Planetary Praxis Redux | The Fourth Question | Framing Propositions | What Next? | Endnotes
In our time of unprecedented interdependence and existential risk, we face a common predicament and an uncertain destiny. As the global quandary deepens and awareness spreads, the conviction that root-and-branch social change is needed to circumvent perils and seize opportunities draws more and more of us. Reaching a flourishing future requires the revitalization of the basis of planetary civilization, a Great Transition in culture and institutions.1
The vision of a better world beckons, but how do we get there? Although there are no easy answers, this much seems axiomatic: a systemic social force is needed to drive a systemic planetary shift. But what shape might such a force take, and how can we best nurture it?
Since its inception in 2003, GTI has taken up the question of historic agency, building on the work of its predecessor, the Global Scenario Group. We have had episodic exchanges on the critical role to be played by a popular global movement (a “global citizens movement”) in the Great Transition story, and some of us have experimented with building collaborative campaigns to foster it.2
But it’s been a while. The times change, and so do we. More than ever, we need stronger answers to the still-burning question of action. This note summarizes core GTI ideas developed to date, in the hope of stimulating fresh thought and debate, and perhaps new initiatives.3
The conceptual framework for addressing this challenge rests on four pillars that address four associated questions: Where are we? Where are we going? Where do we want to go? How do we get there? These questions urge—in ascending degree of difficulty—critique of the existing order, analytic exploration of alternative global scenarios, normative visions of desirable outcomes, and collective action for shaping social evolution.
The good news is that solid progress is being made on the first three questions. Mainstream natural science and heterodox social science continue to clarify the character of the emerging world system, along with the underlying drivers of the multiple crises we face. Global scenario analysts are illuminating the contrasting worlds that might emerge from the branch point of the turbulent present. Social visionaries are sketching the contours of possible outcomes compatible with a global civilization of enriched lives, human solidarity, renewed communities, and a resilient biosphere.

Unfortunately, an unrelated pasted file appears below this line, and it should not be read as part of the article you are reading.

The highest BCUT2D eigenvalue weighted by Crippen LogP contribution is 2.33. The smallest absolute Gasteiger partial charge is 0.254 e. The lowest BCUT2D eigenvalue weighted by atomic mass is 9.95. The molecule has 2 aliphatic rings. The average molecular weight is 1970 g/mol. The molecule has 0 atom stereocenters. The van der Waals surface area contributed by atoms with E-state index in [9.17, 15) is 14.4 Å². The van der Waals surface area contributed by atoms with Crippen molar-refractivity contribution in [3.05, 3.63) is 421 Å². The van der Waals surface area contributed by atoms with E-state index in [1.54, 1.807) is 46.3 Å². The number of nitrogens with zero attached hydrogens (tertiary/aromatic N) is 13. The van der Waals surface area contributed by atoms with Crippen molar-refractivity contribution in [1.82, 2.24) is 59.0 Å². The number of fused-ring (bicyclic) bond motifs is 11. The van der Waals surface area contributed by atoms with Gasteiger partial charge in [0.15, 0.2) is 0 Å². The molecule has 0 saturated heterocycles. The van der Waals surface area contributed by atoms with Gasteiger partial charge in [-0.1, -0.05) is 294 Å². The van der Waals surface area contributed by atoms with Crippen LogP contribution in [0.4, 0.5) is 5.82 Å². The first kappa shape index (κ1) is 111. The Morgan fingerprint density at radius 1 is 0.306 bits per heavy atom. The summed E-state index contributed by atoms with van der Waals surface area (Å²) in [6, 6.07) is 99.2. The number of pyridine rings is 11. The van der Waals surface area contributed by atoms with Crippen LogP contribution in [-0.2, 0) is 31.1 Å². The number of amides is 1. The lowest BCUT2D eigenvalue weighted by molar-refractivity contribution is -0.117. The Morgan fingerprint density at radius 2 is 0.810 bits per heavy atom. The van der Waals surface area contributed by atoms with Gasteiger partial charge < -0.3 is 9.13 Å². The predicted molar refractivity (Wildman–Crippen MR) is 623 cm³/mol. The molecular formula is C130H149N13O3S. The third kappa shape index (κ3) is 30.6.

A full exploration of this expanding body of work is beyond this note, but a summary in GTI’s terminology can anchor the discussion.
Where are we? We have entered the Planetary Phase of Civilization, a profound historical shift binding people, places, and the wider community of life into a single, encompassing social-ecological system.
Where are we going? The future remains indeterminate and contested, but what is clear is that adhering to Conventional Worlds modes of development is risking, indeed already facilitating, an abrupt descent into some form of Barbarization scenario.
Where do we want to go? Great Transition scenarios envision redirection of the global trajectory toward a socially equitable, culturally enriched, and ecologically resilient planetary civilization.
The bad news is the slow headway made in finding adequate answers to the most intractable question: How do we get there? For all the important work now underway, we have collectively fallen short of nurturing a systemic change agent matched to the task of planetary transformation. The search is still on for this critical actor missing from the global stage.
A few broad propositions have been fundamental to the GTI discourse on social agency. Although provisional and subject to revision, they provide a reference framework for maintaining coherence across the diverse perspectives and political passions that a discussion of transformative action is bound to prompt.